$22mn fine levied on Goldman for analyst huddles


Two regulatory agencies - the Financial Industry Regulatory Authority (FINRA) and the Securities and Exchange Commission (SEC) Thursday fined Wall Street bank Goldman, Sachs Co. $22 million for failure to have checks in place to prevent analysts from sharing trading ideas with the firm's traders, who interface with clients and sometimes equity salespersons.


Pursuant to the settlements, Goldman will pay $11 million each to FINRA and the SEC.

Brad Bennett, FINRA Executive Vice President and Chief of Enforcement, said, "Goldman's trading huddles created an environment of heightened risk in which material non-public information concerning analysts' published research could be disclosed to its clients. In addition, the firm did not have an adequate system in place to monitor client trading in advance of changes in its published research."

In 2006, Goldman established a business process known as "trading huddles" to allow research analysts to meet on a weekly basis to share trading ideas with the firm's traders, who interfaced with clients, and, on occasion, equity salespersons.

The SEC said that the "huddles" practice took place between 2006 and 2011, and involved sales personnel. At the meetings, analysts discussed short-term trading ideas and traders discussed their views on the markets.

The SEC noted that in 2007 the New York investment giant began a program known as the "Asymmetric Service Initiative" where analysts shared information and trading ideas from the meetings with some investor clients.

Clients were not restricted from participating directly in the trading huddles and had access to the huddle information through research analysts' calls to certain of the firm's high priority clients. These calls included discussions of the analysts' "most interesting and actionable ideas."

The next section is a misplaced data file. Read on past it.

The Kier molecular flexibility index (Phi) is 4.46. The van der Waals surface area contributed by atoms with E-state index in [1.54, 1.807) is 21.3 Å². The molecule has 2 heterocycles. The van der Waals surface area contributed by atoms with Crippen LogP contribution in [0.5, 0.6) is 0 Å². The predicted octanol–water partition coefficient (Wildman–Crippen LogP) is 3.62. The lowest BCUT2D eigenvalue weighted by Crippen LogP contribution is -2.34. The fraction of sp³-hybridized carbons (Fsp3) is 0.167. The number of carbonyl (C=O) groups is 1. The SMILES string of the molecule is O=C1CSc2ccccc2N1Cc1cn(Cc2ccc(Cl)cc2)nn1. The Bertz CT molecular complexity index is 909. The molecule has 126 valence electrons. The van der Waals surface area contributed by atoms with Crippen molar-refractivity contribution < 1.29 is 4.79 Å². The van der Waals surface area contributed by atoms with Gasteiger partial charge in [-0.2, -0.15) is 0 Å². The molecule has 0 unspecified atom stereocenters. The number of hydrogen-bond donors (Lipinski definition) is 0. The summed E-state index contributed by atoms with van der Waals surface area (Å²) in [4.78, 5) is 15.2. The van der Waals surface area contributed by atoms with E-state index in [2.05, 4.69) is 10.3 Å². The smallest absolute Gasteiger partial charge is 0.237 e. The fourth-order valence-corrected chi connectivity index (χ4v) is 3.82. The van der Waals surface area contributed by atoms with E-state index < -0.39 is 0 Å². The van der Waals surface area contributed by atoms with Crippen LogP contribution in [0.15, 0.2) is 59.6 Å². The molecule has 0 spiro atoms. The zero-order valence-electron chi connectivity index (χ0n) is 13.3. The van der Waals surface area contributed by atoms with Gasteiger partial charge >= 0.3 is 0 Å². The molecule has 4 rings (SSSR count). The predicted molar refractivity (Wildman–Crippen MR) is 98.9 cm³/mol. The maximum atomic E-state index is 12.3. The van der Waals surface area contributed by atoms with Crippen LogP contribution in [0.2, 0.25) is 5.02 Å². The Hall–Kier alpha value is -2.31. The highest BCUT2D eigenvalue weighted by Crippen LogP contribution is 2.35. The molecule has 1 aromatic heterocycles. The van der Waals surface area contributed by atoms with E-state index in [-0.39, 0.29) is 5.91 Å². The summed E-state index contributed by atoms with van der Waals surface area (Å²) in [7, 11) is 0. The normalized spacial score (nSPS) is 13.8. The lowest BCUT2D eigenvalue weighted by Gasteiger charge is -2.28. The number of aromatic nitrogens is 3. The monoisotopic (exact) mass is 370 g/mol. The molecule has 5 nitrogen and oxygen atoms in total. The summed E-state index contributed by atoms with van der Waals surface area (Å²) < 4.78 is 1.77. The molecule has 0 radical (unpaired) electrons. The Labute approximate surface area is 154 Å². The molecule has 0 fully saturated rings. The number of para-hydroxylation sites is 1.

Trading huddles created the significant risk that analysts would disclose material non-public information, including, among other things, previews of ratings changes or changes to conviction list status, the regulator stated.

"Despite this risk, Goldman did not have adequate controls in place to monitor communications in trading huddles and by analysts after the huddles," the FINRA statement said.

Goldman did not adequately review discussions in the trading huddles to determine whether an equity research analyst may have previewed an upcoming ratings change, FINRA has charged.

It cites the instance of an analyst of a particular company in a trading huddle in 2008 who stated that "we expect companies with consumer and small business exposure to be under pressure in the current environment, including [the company]."

The next day, the analyst sought and received approval to downgrade the company from "neutral" to "sell," and to add the stock to Goldman's conviction sell list. Goldman published an equity research report making these changes that same day.

SEC Director of Enforcement Robert Khuzami pointed, "Despite being on notice from the SEC about the importance of such controls, Goldman failed to implement policies and procedures that adequately controlled the risk that research analysts could preview upcoming ratings changes with select traders and clients."

The SEC noted that in 2003 Goldman paid a $5 million penalty to settle charges that, among other violations, it failed to set up and enforce written policies to misuse material non-public information obtained from outside consultants about U.S. Treasury 30-year bonds.

According to the SEC, Goldman agreed to review and write new policies and procedures "consistent with the findings of the order."

In concluding this settlement, Goldman neither admitted nor denied the charges, but consented to the entry of the SEC's and FINRA's findings and admitted to certain facts that were part of a prior settlement with the state of Massachusetts.

Source: Latin America News.Net